St. Patrick’s Day Parades Turn Pandemic Blues Irish Green

NEW YORK — St. Patrick’s Day celebrations across the country are back after a two-year hiatus, including the nation’s largest in New York City, in a sign of growing hope that the worst of the coronavirus pandemic may be over.

The holiday served as a key marker in the outbreak’s progression, with parades celebrating Irish heritage among the first big public events to be called off in 2020. An ominous acceleration in infections quickly cascaded into broad shutdowns.

The full-fledged return of New York’s parade on Thursday coincides with the city’s wider reopening. Major mask and vaccination rules were recently lifted.

“Psychologically, it means a lot,” said Sean Lane, the chair of the parade’s organizing group. “New York really needs this.”

The city’s entertainment and nightlife scenes have particularly welcomed the return to a normal St. Patrick’s Day party.

“This is the best thing that happened to us in two years,” said Mike Carty, the Ireland-born owner of Rosie O’Grady’s, a restaurant and pub in the Theater District.

“We need the business, and this really kicked it off,” said Carty, who will be hosting the parade’s grand marshal after the procession.

Celebrations are back in other cities, too.

Over the weekend, Chicago dyed its river green, after doing so without much fanfare last year and skipping the tradition altogether during the initial virus onslaught.

Boston, home to one of the country’s largest Irish enclaves, is resuming its annual parade Sunday after a two-year absence. So is Savannah, Georgia, where the parade’s cancellation disrupted a nearly two-century tradition.

Some communities in Florida, one of the first states to reopen its economy, were also bringing their parades back.

Florida Gov. Ron DeSantis chose St. Patrick’s Day two years ago to shutter restaurants, bars and nightclubs — a dramatic move by the Republican and which underscored the fear and uncertainty of the time.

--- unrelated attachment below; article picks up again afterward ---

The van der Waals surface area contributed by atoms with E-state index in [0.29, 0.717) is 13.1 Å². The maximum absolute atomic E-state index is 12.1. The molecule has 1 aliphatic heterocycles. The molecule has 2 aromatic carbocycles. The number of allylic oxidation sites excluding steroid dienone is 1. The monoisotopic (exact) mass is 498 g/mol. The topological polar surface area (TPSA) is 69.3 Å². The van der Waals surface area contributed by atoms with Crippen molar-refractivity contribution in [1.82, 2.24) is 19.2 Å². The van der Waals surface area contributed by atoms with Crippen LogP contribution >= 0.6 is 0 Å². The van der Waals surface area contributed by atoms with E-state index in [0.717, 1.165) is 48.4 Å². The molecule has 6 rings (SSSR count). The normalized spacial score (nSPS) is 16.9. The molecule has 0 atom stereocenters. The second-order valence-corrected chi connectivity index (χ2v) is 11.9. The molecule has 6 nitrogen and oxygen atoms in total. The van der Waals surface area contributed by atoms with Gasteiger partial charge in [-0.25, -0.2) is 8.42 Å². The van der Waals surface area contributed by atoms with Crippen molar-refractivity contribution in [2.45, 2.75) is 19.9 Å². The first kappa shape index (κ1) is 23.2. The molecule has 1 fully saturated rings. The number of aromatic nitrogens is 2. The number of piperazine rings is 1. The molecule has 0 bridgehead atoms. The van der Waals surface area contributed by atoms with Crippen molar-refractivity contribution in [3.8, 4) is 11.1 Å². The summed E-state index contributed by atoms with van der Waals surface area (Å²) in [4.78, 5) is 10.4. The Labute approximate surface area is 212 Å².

Since then, DeSantis has been one of the country’s leading voices against mask and vaccine mandates, as well as other pandemic measures.

New York’s parade — the largest and oldest of them all, first held in 1762 — starts at 11 a.m. and runs 35 blocks along Fifth Avenue, past St. Patrick’s Cathedral and Central Park.

It’s being held as the city emerges from a discouraging bout with the highly contagious omicron variant, which killed more than 4,000 people in New York City in January and February.

New infections and hospitalizations have declined since the surge, prompting city officials to green-light the procession.

On the eve of the holiday, Mayor Eric Adams raised the Irish flag at a park located on the southern tip of Manhattan, not far from Ellis Island, to honor the city’s Irish history.

“This St. Patrick’s Day, we honor those Irish immigrants who relocated and helped build our city, and the many Irish Americans who serve New York City to this day,” the mayor said. “Today, we celebrate the fighting spirit of the Irish with the courage and resilience of this entire city.”

Currently, you don’t need to show proof of vaccination to dine indoors at a restaurant in New York, but huge numbers of people still wear masks in public and avoid big crowds. Office towers remain partially empty, as many businesses still haven’t called employees back to their cubicles. Tourists, once thick enough to obstruct Manhattan sidewalks, are still not back in their usual numbers.

“If you walk around the city, it’s still very different,” said Lane, the parade organizer and a financial adviser at a major Wall Street firm. “It’s a very different vibe when you walk in Manhattan versus what it would have been two years ago, because the people aren’t fully back yet.”

Allowing the parade to proceed, he said, could provide a surge of confidence among New Yorkers to return to public life.

This year’s parade is two years in the making, after token processions during the pandemic.

To keep the tradition going, organizers in 2020 and 2021 quietly held small parades on St. Patrick’s Day, right around sunrise, when the streets were empty. Bagpipes accompanied a tiny contingent of officials and a smattering of people drawn by the music.

It remains to be seen if big crowds will show up for this year’s parade, although organizers expect hordes — even if many New Yorkers remain skittish about massive, potentially virus-spreading public events.

Organizers hope people will turn out not just to commemorate the holiday, but to honor the first responders who helped the city get through the pandemic, as well as in support of a delegation of Ukrainian marchers bringing attention to the war in their homeland.



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